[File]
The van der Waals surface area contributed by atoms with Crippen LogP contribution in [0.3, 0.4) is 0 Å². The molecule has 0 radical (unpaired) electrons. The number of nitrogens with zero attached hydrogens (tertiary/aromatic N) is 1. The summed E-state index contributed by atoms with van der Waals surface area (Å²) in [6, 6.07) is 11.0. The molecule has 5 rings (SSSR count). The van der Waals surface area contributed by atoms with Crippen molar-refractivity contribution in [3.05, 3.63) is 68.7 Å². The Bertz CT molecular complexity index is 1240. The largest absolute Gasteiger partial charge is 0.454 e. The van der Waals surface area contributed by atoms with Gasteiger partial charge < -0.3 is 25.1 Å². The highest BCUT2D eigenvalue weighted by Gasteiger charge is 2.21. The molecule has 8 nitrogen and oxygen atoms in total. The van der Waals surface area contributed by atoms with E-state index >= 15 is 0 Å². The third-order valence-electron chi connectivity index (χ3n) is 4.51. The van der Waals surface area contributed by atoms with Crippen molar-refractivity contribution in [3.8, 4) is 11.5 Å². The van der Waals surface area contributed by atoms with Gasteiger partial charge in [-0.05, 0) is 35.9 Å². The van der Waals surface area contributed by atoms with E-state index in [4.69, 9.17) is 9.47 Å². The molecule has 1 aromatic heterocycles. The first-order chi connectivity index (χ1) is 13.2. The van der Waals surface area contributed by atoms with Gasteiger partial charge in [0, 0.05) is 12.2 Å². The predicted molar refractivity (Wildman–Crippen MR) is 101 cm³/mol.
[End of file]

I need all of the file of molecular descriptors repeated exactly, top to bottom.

The van der Waals surface area contributed by atoms with Crippen LogP contribution in [0.3, 0.4) is 0 Å². The molecule has 0 radical (unpaired) electrons. The number of nitrogens with zero attached hydrogens (tertiary/aromatic N) is 1. The summed E-state index contributed by atoms with van der Waals surface area (Å²) in [6, 6.07) is 11.0. The molecule has 5 rings (SSSR count). The van der Waals surface area contributed by atoms with Crippen molar-refractivity contribution in [3.05, 3.63) is 68.7 Å². The Bertz CT molecular complexity index is 1240. The largest absolute Gasteiger partial charge is 0.454 e. The van der Waals surface area contributed by atoms with Gasteiger partial charge < -0.3 is 25.1 Å². The highest BCUT2D eigenvalue weighted by Gasteiger charge is 2.21. The molecule has 8 nitrogen and oxygen atoms in total. The van der Waals surface area contributed by atoms with E-state index >= 15 is 0 Å². The third-order valence-electron chi connectivity index (χ3n) is 4.51. The van der Waals surface area contributed by atoms with Crippen molar-refractivity contribution in [3.8, 4) is 11.5 Å². The van der Waals surface area contributed by atoms with Gasteiger partial charge in [-0.05, 0) is 35.9 Å². The van der Waals surface area contributed by atoms with E-state index in [4.69, 9.17) is 9.47 Å². The molecule has 1 aromatic heterocycles. The first-order chi connectivity index (χ1) is 13.2. The van der Waals surface area contributed by atoms with Gasteiger partial charge in [0, 0.05) is 12.2 Å². The predicted molar refractivity (Wildman–Crippen MR) is 101 cm³/mol.